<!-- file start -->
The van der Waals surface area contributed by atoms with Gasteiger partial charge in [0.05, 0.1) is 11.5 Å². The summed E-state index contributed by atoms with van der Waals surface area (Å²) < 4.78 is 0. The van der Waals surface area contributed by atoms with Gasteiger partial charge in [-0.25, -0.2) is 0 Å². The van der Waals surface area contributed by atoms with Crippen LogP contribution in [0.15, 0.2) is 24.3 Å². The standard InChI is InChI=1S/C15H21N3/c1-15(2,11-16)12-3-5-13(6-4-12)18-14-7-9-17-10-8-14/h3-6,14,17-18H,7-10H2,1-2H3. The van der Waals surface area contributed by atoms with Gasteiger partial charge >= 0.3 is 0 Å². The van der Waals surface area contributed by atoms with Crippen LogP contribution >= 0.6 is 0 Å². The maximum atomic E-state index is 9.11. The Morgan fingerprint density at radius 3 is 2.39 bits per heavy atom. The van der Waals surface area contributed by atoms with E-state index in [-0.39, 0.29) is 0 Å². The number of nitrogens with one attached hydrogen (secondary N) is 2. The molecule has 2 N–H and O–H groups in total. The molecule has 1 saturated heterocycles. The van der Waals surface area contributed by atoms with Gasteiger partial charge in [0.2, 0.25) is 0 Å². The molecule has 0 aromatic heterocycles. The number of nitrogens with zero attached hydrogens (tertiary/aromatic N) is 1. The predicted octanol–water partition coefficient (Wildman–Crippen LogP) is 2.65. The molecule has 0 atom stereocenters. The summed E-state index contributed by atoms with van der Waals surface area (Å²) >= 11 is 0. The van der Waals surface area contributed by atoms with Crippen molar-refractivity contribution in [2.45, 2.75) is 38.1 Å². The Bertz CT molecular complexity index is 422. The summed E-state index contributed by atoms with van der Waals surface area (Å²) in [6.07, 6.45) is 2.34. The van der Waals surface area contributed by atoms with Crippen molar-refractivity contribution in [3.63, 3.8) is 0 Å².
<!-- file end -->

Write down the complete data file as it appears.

The van der Waals surface area contributed by atoms with Gasteiger partial charge in [0.05, 0.1) is 11.5 Å². The summed E-state index contributed by atoms with van der Waals surface area (Å²) < 4.78 is 0. The van der Waals surface area contributed by atoms with Gasteiger partial charge in [-0.25, -0.2) is 0 Å². The van der Waals surface area contributed by atoms with Crippen LogP contribution in [0.15, 0.2) is 24.3 Å². The standard InChI is InChI=1S/C15H21N3/c1-15(2,11-16)12-3-5-13(6-4-12)18-14-7-9-17-10-8-14/h3-6,14,17-18H,7-10H2,1-2H3. The van der Waals surface area contributed by atoms with Gasteiger partial charge >= 0.3 is 0 Å². The van der Waals surface area contributed by atoms with Crippen LogP contribution >= 0.6 is 0 Å². The maximum atomic E-state index is 9.11. The Morgan fingerprint density at radius 3 is 2.39 bits per heavy atom. The van der Waals surface area contributed by atoms with E-state index in [-0.39, 0.29) is 0 Å². The number of nitrogens with one attached hydrogen (secondary N) is 2. The molecule has 2 N–H and O–H groups in total. The molecule has 1 saturated heterocycles. The van der Waals surface area contributed by atoms with Gasteiger partial charge in [0.2, 0.25) is 0 Å². The molecule has 0 aromatic heterocycles. The number of nitrogens with zero attached hydrogens (tertiary/aromatic N) is 1. The predicted octanol–water partition coefficient (Wildman–Crippen LogP) is 2.65. The molecule has 0 atom stereocenters. The summed E-state index contributed by atoms with van der Waals surface area (Å²) >= 11 is 0. The van der Waals surface area contributed by atoms with Crippen molar-refractivity contribution in [2.45, 2.75) is 38.1 Å². The Bertz CT molecular complexity index is 422. The summed E-state index contributed by atoms with van der Waals surface area (Å²) in [6.07, 6.45) is 2.34. The van der Waals surface area contributed by atoms with Crippen molar-refractivity contribution in [3.63, 3.8) is 0 Å².